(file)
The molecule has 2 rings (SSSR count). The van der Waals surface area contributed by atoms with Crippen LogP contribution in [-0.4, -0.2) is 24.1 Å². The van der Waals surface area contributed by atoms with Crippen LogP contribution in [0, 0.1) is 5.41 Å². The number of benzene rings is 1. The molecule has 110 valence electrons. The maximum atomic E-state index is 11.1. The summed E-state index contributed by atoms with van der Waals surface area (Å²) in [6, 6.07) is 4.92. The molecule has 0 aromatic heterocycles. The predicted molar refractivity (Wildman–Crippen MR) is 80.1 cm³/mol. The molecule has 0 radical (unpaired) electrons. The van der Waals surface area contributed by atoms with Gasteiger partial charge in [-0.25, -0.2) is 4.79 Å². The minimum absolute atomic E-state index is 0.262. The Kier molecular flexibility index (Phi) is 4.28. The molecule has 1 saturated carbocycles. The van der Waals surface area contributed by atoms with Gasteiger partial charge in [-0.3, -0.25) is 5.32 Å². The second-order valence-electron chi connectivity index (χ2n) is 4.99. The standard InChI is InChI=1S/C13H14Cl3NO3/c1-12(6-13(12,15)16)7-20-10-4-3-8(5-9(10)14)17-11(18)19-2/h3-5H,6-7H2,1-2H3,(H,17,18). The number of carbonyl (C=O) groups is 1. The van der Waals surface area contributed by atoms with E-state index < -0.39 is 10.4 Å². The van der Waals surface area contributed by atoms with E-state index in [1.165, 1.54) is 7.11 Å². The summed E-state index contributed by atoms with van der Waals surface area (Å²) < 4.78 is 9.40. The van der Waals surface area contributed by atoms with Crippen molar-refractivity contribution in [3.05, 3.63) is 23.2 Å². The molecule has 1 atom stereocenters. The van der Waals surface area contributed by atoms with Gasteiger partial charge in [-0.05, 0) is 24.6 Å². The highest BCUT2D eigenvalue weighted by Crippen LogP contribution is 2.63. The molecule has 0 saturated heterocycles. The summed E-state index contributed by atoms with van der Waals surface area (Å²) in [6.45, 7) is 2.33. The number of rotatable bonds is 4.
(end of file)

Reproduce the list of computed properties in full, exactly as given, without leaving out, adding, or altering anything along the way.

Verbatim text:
The molecule has 2 rings (SSSR count). The van der Waals surface area contributed by atoms with Crippen LogP contribution in [-0.4, -0.2) is 24.1 Å². The van der Waals surface area contributed by atoms with Crippen LogP contribution in [0, 0.1) is 5.41 Å². The number of benzene rings is 1. The molecule has 110 valence electrons. The maximum atomic E-state index is 11.1. The summed E-state index contributed by atoms with van der Waals surface area (Å²) in [6, 6.07) is 4.92. The molecule has 0 aromatic heterocycles. The predicted molar refractivity (Wildman–Crippen MR) is 80.1 cm³/mol. The molecule has 0 radical (unpaired) electrons. The van der Waals surface area contributed by atoms with Gasteiger partial charge in [-0.25, -0.2) is 4.79 Å². The minimum absolute atomic E-state index is 0.262. The Kier molecular flexibility index (Phi) is 4.28. The molecule has 1 saturated carbocycles. The van der Waals surface area contributed by atoms with Gasteiger partial charge in [-0.3, -0.25) is 5.32 Å². The second-order valence-electron chi connectivity index (χ2n) is 4.99. The standard InChI is InChI=1S/C13H14Cl3NO3/c1-12(6-13(12,15)16)7-20-10-4-3-8(5-9(10)14)17-11(18)19-2/h3-5H,6-7H2,1-2H3,(H,17,18). The number of carbonyl (C=O) groups is 1. The van der Waals surface area contributed by atoms with E-state index < -0.39 is 10.4 Å². The van der Waals surface area contributed by atoms with E-state index in [1.165, 1.54) is 7.11 Å². The summed E-state index contributed by atoms with van der Waals surface area (Å²) < 4.78 is 9.40. The van der Waals surface area contributed by atoms with Crippen molar-refractivity contribution in [3.05, 3.63) is 23.2 Å². The molecule has 1 atom stereocenters. The van der Waals surface area contributed by atoms with Gasteiger partial charge in [-0.05, 0) is 24.6 Å². The highest BCUT2D eigenvalue weighted by Crippen LogP contribution is 2.63. The molecule has 0 saturated heterocycles. The summed E-state index contributed by atoms with van der Waals surface area (Å²) in [6.45, 7) is 2.33. The number of rotatable bonds is 4.